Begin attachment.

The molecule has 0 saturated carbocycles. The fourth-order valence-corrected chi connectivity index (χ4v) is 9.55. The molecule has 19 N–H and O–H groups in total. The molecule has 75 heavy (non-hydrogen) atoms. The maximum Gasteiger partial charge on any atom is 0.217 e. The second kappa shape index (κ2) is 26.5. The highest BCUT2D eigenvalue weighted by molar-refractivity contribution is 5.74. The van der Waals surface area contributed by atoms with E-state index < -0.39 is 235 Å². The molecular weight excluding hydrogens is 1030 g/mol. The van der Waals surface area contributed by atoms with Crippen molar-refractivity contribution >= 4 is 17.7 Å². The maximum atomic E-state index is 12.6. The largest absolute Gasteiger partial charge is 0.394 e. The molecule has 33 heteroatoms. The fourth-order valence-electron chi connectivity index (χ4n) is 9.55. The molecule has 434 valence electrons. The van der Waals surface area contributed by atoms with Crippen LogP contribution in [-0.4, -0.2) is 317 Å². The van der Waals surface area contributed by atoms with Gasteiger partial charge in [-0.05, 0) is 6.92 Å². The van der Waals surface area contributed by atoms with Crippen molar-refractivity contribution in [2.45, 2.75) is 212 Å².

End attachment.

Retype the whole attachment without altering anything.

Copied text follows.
The molecule has 0 saturated carbocycles. The fourth-order valence-corrected chi connectivity index (χ4v) is 9.55. The molecule has 19 N–H and O–H groups in total. The molecule has 75 heavy (non-hydrogen) atoms. The maximum Gasteiger partial charge on any atom is 0.217 e. The second kappa shape index (κ2) is 26.5. The highest BCUT2D eigenvalue weighted by molar-refractivity contribution is 5.74. The van der Waals surface area contributed by atoms with E-state index < -0.39 is 235 Å². The molecular weight excluding hydrogens is 1030 g/mol. The van der Waals surface area contributed by atoms with Crippen molar-refractivity contribution >= 4 is 17.7 Å². The maximum atomic E-state index is 12.6. The largest absolute Gasteiger partial charge is 0.394 e. The molecule has 33 heteroatoms. The fourth-order valence-electron chi connectivity index (χ4n) is 9.55. The molecule has 434 valence electrons. The van der Waals surface area contributed by atoms with Crippen LogP contribution in [-0.4, -0.2) is 317 Å². The van der Waals surface area contributed by atoms with Gasteiger partial charge in [-0.05, 0) is 6.92 Å². The van der Waals surface area contributed by atoms with Crippen molar-refractivity contribution in [2.45, 2.75) is 212 Å².